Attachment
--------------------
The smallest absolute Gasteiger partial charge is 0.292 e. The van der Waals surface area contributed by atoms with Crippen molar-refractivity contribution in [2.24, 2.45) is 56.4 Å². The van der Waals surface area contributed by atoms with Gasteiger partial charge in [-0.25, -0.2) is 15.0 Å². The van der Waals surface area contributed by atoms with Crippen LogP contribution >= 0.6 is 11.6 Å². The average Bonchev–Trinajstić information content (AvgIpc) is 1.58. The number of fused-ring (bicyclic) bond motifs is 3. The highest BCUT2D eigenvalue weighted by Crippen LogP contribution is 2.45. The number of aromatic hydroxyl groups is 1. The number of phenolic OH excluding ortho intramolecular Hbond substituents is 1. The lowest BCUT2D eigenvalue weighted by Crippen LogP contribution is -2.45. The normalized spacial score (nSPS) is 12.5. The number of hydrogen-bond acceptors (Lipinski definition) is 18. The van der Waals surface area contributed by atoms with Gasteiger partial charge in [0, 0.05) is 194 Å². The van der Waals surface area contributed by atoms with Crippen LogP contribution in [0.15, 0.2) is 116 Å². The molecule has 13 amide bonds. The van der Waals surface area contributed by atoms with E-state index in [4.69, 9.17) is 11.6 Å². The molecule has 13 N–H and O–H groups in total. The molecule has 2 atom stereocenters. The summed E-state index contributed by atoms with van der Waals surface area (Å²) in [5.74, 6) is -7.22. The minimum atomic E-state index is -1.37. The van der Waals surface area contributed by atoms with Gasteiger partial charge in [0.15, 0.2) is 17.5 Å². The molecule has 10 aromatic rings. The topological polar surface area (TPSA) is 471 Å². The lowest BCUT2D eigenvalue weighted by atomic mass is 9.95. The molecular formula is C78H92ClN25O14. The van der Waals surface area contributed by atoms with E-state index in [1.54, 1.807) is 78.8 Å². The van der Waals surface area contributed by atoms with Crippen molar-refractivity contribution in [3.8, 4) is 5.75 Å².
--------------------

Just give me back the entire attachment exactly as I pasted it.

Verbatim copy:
The smallest absolute Gasteiger partial charge is 0.292 e. The van der Waals surface area contributed by atoms with Crippen molar-refractivity contribution in [2.24, 2.45) is 56.4 Å². The van der Waals surface area contributed by atoms with Gasteiger partial charge in [-0.25, -0.2) is 15.0 Å². The van der Waals surface area contributed by atoms with Crippen LogP contribution >= 0.6 is 11.6 Å². The average Bonchev–Trinajstić information content (AvgIpc) is 1.58. The number of fused-ring (bicyclic) bond motifs is 3. The highest BCUT2D eigenvalue weighted by Crippen LogP contribution is 2.45. The number of aromatic hydroxyl groups is 1. The number of phenolic OH excluding ortho intramolecular Hbond substituents is 1. The lowest BCUT2D eigenvalue weighted by Crippen LogP contribution is -2.45. The normalized spacial score (nSPS) is 12.5. The number of hydrogen-bond acceptors (Lipinski definition) is 18. The van der Waals surface area contributed by atoms with Gasteiger partial charge in [0, 0.05) is 194 Å². The van der Waals surface area contributed by atoms with Crippen LogP contribution in [0.15, 0.2) is 116 Å². The molecule has 13 amide bonds. The van der Waals surface area contributed by atoms with E-state index in [4.69, 9.17) is 11.6 Å². The molecule has 13 N–H and O–H groups in total. The molecule has 2 atom stereocenters. The summed E-state index contributed by atoms with van der Waals surface area (Å²) in [5.74, 6) is -7.22. The minimum atomic E-state index is -1.37. The van der Waals surface area contributed by atoms with Gasteiger partial charge in [0.15, 0.2) is 17.5 Å². The molecule has 10 aromatic rings. The topological polar surface area (TPSA) is 471 Å². The lowest BCUT2D eigenvalue weighted by atomic mass is 9.95. The molecular formula is C78H92ClN25O14. The van der Waals surface area contributed by atoms with E-state index in [1.54, 1.807) is 78.8 Å². The van der Waals surface area contributed by atoms with Crippen molar-refractivity contribution in [3.8, 4) is 5.75 Å².